These weekly themes just keep getting better and better. Typically, our posts differ in their interpretations of the theme. This week however, each of our three authors focused on what made them angry, not why or how they were angry.
And we sure found some interesting reasons to be wrathful. Road rage is likely familiar to anyone with a regular commute. And this is probably not the first time someone in the food service industry felt demeaned by a guest. And finally, someone found reason (many reasons) to be angry at society in general.
On that note, have you ever faced similar situations? Or do you have something else that commonly brings out the wrath? Drop us a comment.
Before the Fall
Finally, we have come to the last installment of our Seven Deadly Sins series! I hope you’ve guessed by now what the theme is.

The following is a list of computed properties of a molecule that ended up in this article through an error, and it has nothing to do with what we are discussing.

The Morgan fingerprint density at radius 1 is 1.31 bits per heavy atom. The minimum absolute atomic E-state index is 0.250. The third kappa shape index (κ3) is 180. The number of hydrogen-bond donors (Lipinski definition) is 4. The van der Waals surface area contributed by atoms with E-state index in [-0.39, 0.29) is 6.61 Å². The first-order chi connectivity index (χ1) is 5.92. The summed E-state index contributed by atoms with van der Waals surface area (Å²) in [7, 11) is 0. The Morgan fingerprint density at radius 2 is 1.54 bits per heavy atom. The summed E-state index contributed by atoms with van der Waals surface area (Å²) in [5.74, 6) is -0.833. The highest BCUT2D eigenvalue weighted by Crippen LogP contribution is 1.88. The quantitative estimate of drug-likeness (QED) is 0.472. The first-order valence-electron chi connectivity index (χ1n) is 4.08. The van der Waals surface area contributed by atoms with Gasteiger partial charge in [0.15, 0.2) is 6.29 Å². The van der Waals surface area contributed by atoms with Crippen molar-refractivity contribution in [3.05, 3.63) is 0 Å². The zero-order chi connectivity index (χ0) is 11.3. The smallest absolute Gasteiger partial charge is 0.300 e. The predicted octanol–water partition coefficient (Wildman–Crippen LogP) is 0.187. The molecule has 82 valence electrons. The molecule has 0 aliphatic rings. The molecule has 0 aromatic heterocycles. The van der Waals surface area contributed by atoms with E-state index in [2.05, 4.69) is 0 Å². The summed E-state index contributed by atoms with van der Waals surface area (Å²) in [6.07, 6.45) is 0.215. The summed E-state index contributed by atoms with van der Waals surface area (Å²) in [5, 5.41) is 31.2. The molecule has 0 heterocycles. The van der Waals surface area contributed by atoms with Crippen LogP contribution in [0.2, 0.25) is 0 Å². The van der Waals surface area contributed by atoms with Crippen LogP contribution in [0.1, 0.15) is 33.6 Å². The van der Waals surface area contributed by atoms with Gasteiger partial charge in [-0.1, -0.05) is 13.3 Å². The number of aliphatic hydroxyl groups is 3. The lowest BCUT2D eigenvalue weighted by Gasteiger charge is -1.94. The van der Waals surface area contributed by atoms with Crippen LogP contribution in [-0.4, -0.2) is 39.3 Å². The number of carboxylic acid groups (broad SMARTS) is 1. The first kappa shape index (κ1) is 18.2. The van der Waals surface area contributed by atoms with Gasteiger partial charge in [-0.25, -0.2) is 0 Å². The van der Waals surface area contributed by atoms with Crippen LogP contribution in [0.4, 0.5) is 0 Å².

Structure: Free verse
In psychological terms, pride actually has two definitions, one with a negative connotation and one positive. With a negative connotation, pride is “an inflated sense of one’s personal status or accomplishments.” In a more positive light, pride is a satisfaction and attachment one feels towards one’s choices, actions, or even a group of people. Basically, the negative connotation of pride is the excess of the positive. Note the use of inflated sense of self.
In mythological terms, pride is often seen as the ultimate sin, and this is no better exemplified than in Dante’s Inferno, in which the protagonist encounters Satan at the deepest and most central point of Hell. Satan, in trying to compete with God’s power — and thus viewing himself as comparable to God — became the ultimate betrayer.
Satan’s punishment is to be eternally frozen waist-deep in ice, gnawing, with each of his three mouths, on Cassius and Brutus (the most prominent betrayers of Julius Caesar) and Judas Iscariot (the betrayer of Jesus). Wikipedia (I know, I know, “unreliable”) explains this to be “an inverted trinity: Satan is ignorant, impotent, and full of hate, in contrast to the all-knowing, all-powerful, and loving nature of God.”
We eagerly await your interpretations! Send submissions to email@example.com to be published.